What Do 'Honors' Mean When Everyone Gets them?


Havre de Grace. -- Afew days ago I attended a ceremony at McDonogh School for new members of Cum Laude, the national scholastic honor society. Two dozen students were initiated, and Judy Woodruff, the television journalist, made a gracious little speech.

It was an uplifting occasion, implicitly affirming the old idea that true academic achievement matters and that those who attain it should be recognized, singled out and honored. But there was also a disquieting sense that gatherings such as this haven't the joy and vitality they did a few years ago.

Any honor society worthy of the name recognizes only the elite, and such recognition is out of synch with the spirit of these drearily egalitarian times. It was hard not to reflect, upon leaving the McDonogh ceremony, that these recently-honored students will soon be going out into a society in which most academic honors have been made meaningless because everyone gets them.

The prestige universities, perhaps not surprisingly, have not only acquiesced in the debasement of traditional grading, they've often led the way. At Brown University for the last 20 years, only three letter grades have been given: A, B and C. In 1992, 37 percent of the grades given at Brown were As, while Cs accounted for 8 percent. (Brown students can also choose pass/no credit grading, which they do about 22 percent of the time -- presumably when doing D-level work.)

Harvard still has Ds and Es, but hardly ever gives them. Last year, Harvard Magazine reports, 91 percent of Harvard undergraduate grades were B- or above. At Princeton, 80 percent of undergraduates get only As and Bs. At Williams last year, 48 percent of the 520 graduating seniors received degrees with "honors." At Dartmouth, the average letter grade has risen from C to B since 1958, and the grade-point average has increased from 2.2 to 3.2.

This kind of Ivy League grade inflation meshes perfectly with trends at the elementary and secondary school levels. In 1966, American high schools gave twice as many Cs as As, according to a University of California study, but by 1978 the As had outnumbered the Cs. By 1990, 54 percent of freshmen entering private universities had average grades of A- or above.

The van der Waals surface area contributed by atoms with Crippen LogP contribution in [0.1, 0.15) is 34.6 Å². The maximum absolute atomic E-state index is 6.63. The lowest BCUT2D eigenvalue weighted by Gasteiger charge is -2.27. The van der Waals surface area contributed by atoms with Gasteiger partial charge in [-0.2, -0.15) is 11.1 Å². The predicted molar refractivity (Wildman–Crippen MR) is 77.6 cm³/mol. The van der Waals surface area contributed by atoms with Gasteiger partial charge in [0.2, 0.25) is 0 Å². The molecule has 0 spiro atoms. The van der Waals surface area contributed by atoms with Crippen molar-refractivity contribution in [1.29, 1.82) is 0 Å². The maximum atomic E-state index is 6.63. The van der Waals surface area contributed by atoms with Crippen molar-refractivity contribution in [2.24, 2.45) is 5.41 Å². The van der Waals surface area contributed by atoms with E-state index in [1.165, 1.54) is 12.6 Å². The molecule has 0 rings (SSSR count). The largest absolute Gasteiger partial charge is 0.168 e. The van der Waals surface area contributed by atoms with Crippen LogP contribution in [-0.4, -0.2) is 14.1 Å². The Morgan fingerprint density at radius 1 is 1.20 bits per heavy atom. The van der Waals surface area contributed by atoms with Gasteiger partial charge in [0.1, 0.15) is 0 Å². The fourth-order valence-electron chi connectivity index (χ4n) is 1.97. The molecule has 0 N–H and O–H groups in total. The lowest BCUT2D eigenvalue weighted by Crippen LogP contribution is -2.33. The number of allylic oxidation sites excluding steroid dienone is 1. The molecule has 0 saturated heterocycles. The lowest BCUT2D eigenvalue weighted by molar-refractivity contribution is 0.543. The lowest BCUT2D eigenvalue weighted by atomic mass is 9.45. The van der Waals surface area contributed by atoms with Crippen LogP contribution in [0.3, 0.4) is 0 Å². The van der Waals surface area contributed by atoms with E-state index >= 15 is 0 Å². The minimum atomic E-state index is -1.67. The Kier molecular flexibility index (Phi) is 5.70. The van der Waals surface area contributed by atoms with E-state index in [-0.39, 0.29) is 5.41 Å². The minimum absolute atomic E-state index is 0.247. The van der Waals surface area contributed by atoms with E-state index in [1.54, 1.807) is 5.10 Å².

Some "educators" -- whatever they are -- will tell you that this is because the kids are getting smarter, and hope you believe it. (It's true that while grades were getting better national test scores were simultaneously getting worse, but the educators see a way around this annoying contradiction. Like Superintendent Stuart Berger in Baltimore County, they're trying get rid of grades entirely.)

The causes of college-level grade inflation are many and varied, but politics and timidity stand out. During the Vietnam era, as President Clinton will recall, good grades were vital to successful evasion of the draft. At Harvard, retired professor David Riesman remembers a student telling him "that if I didn't pass him I was sending him to his death in Vietnam."

William Cole, a Harvard teaching assistant, observes that because many courses in the social sciences and humanities have become highly ideological, they tend to attract students who share a political perspective. So "the teacher is surrounded not by students but by disciples. And hey -- you give your disciples As."

At the school level, whether public or private, meaningful grades are doomed once the administration and curriculum are captured by "educators." Procedural changes may be camouflaged in babble about "non-judgmental teaching" and "self-esteem," but they are all driven by the desire to stamp out any distinction between achievers and non-achievers.

Parents who try to change this as individuals are met by tactics designed to confuse them, divert them and, above all, wear them down. When they get together and organize, as some parents have recently done in Baltimore County, they're depicted as enemies -- troublemakers and crackpots seeking to impose "censorship" on the schools.

All school administrators talk about "parent involvement," but only the good ones really want such a thing. To the others, actively involved parents aren't an asset. They're a threat, and like mushrooms are best kept in the dark.

Thomas Sowell, the economist and social historian, notes that in turn-of-the-century one-room schools in Kansas, students seeking to graduate from the eighth grade had to be able to diagram sentences, spell reasonably difficult words and -- for example -- calculate the interest due on a $900 note, at 8 percent, after two years, two months and six days.

Nowadays, by contrast, we edit traditional textbooks and works of literature to make them more "accessible." In the publishing business this process has a name. It's called "dumbing down."

There are plenty of schools left where the dumbing-down process hasn't penetrated. The 24 McDonogh juniors and seniors initiated this week into Cum Laude didn't look dumbed down, and neither did their classmates. But the virus is out there in the bigger world they're headed for, and it's a lot bigger threat to their futures than cholesterol, asbestos or global warming.

Peter Jay's column appears here each week.

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